Stipe Miocic, son of Croatian immigrants to Cleveland, put Fabricio Werdum to sleep early in the first and became a heavyweight world champion. He shouted it out in his hoarse, Midwestern accent, his eyes wide with shock and disbelief as his team jumped and yelled incoherently around him. Cleveland finally has a champ, not the Browns nor the Cavs, but a firefighter from the Strong Style gym who hasn’t changed much in the decade or so since he started out fighting, only getting better and more fierce, finally becoming the champ his peers saw in him from the very beginning.
Ohio is at the very edge of the region we call “the Midwest,” defined in the famous sociological study, Middletown, as comfortably average, unchanging, and typical of the American working class. When all else shifts and morphs, the Midwest remains stolidly simple, a Rockwell painting in which the make of the cars change, but not much else. Something finally changed for Cleveland though, long suffering butt of the sports world, confirming that not all things coming out of Ohio are destined to fall just short.
The region does churn out great fighters on a pretty regular basis. The Miletich fighters out of Iowa; Milwaukee’s Roufussport champs; Brock Lesnar and Sean Sherk out of Minnesota. And now Stipe Miocic out of the Strong Style gym in Independence, Ohio. Do all of these athletes have something in common? Is there a link between Cincinnati native Matt Brown and Stipe that goes deeper than just training with Markus Marinelli? Can you place Ben Rothwell out of Wisconsin next to any other fighter out of the Midwest and draw parallels?
The authors of Middletown would argue that, yes, you could. There are values that draw people in the Midwest together and forge communities despite the constant pressures of technology and demagoguery and changing demographics. Wisconsin, for example, might be willing to elect a fierce opponent of the middle class in Paul Ryan, because he portrays a “next door-family man” demeanor, but they’ll choose anyone other than the brash loudmouth currently leading the Republican primaries.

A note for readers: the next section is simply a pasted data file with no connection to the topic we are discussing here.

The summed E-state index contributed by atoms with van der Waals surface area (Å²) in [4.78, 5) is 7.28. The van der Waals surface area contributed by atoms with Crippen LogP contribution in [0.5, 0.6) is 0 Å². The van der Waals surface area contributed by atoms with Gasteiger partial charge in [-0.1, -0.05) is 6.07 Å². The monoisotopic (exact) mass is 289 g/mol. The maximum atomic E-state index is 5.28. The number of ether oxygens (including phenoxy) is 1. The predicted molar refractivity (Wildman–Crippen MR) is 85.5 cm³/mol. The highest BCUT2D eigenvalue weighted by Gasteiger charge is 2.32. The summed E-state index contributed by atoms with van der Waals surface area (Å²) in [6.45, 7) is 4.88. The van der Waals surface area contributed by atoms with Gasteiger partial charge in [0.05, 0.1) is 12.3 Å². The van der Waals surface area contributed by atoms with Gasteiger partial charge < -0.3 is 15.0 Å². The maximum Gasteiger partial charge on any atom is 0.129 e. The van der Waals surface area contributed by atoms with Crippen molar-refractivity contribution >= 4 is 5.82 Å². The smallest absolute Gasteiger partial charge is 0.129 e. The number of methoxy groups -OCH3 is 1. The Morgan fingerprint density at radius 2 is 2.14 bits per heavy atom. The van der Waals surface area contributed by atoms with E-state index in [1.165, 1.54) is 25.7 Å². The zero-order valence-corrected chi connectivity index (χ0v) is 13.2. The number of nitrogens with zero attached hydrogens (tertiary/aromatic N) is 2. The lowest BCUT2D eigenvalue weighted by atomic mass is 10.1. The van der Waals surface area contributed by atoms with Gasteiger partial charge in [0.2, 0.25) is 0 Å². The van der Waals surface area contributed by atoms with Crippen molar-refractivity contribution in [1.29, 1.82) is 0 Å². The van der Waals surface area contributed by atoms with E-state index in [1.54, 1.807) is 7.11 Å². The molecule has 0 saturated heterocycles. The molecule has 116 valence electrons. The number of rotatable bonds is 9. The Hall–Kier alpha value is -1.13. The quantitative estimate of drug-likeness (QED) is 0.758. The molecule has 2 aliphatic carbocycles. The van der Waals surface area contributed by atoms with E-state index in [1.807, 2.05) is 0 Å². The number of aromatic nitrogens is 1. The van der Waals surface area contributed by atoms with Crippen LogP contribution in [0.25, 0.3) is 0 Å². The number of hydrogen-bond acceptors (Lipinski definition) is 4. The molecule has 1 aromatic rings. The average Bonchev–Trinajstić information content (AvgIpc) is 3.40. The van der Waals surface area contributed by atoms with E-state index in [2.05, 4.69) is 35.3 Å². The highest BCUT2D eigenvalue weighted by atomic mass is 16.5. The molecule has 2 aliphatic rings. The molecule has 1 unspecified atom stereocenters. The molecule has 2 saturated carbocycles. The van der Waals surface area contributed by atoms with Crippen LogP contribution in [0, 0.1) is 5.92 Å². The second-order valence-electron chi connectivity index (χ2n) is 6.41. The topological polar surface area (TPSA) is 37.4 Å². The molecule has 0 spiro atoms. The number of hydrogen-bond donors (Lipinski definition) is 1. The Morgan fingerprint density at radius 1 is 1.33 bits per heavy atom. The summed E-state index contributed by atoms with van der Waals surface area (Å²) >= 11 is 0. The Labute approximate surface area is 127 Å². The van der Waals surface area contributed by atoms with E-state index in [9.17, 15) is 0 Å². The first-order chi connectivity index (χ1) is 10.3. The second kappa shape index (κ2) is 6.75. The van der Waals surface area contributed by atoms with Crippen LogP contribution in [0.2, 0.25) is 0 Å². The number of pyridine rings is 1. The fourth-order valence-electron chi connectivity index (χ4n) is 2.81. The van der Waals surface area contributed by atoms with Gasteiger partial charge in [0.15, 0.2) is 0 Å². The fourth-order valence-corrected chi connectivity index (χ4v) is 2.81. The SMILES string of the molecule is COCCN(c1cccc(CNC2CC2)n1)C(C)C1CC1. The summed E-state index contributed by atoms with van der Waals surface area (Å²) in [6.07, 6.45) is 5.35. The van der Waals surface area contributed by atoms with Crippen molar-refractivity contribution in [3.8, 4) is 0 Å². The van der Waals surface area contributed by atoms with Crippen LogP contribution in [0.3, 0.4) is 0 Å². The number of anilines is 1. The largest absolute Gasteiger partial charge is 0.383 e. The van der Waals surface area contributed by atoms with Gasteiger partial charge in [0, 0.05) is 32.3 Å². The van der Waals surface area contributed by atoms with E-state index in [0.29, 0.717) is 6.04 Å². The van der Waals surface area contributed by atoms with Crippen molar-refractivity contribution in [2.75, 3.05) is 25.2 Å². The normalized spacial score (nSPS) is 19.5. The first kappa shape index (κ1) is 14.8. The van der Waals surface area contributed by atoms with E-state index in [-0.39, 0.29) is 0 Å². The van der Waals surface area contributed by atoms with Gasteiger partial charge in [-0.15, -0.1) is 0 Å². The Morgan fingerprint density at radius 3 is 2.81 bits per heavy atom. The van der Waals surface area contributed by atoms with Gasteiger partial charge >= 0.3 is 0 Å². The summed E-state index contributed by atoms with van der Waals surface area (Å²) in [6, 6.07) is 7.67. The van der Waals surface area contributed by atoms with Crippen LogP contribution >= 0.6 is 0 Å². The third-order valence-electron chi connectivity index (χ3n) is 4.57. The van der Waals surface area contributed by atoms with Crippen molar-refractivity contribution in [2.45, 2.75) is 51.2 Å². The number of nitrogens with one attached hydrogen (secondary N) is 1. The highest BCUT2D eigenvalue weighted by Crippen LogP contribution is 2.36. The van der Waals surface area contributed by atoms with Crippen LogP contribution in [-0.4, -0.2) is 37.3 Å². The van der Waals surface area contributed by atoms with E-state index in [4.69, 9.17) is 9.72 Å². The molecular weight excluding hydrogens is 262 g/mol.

There are alliances in the Midwest between back to the land hippies, upper crust financiers, and close-minded old farmers that have created a wealth far less ostentatious than the flash of El Lay or the Hamptons, but perhaps more enduring. Towns like Sioux Falls and Dubuque and even Cleveland have turn of the last century main streets dripping old, sleepy wealth that have since become global corporations with assets across the board. You’d never really know it though, because Midwesterners ain’t trying to make it rain. At least not where anyone can see it.
Midwesterners are not all hard working simple folk who eat meat and potatoes every day, but there is something to a reputation and its effect on one’s personality. If you call a kid a thug often enough, you’ll get what you wished for. Out here, between the Rockies and Appalachia, if you tell a kid to be humble and gritty and take nothing for granted, it’ll seep in over time. It also gives rise to a certain type of humor that takes the solid base of humility and work ethic and turns it on it’s head from time to time. Just for kicks.
Stipe seems like that kind of a person. He fights fires first, then goes to the gym to fight people. Down to tell jokes and be the life of the party, but also completely disbelieving and thunderstruck when the big dream finally comes true. Although he has a build and athleticism we rarely see in the heavyweight classes, he still carries it Ben Rothwell-style, deceptive enough to get the great Fabricio to charge in heedless toward his own demise.
That’s the contradiction at the heart of the Midwestern stereotype: the weight of the community creates a person both unable to leave the day job, and yet fully capable of transcending the daily grind.
Stars born between Ohio and South Dakota tend to be overlooked until they’ve delivered a short, sudden right hook to whomever is champ. Stipe was not necessarily overlooked, but maybe not truly understood. He lost to Stefan Struve and then to JDS in a hard fight, and it seemed like he was like most other heavyweights in the UFC: strong enough to beat anyone on a good night, but also susceptible to anyone else in the division on a bad night. That might still be the case, we won’t know until he defends his title a few times, but he comes from a place known for consistency. Do we finally have a heavyweight champ who can last longer than a few fights before succumbing to injury or flash KO?
Cleveland sure hopes so.
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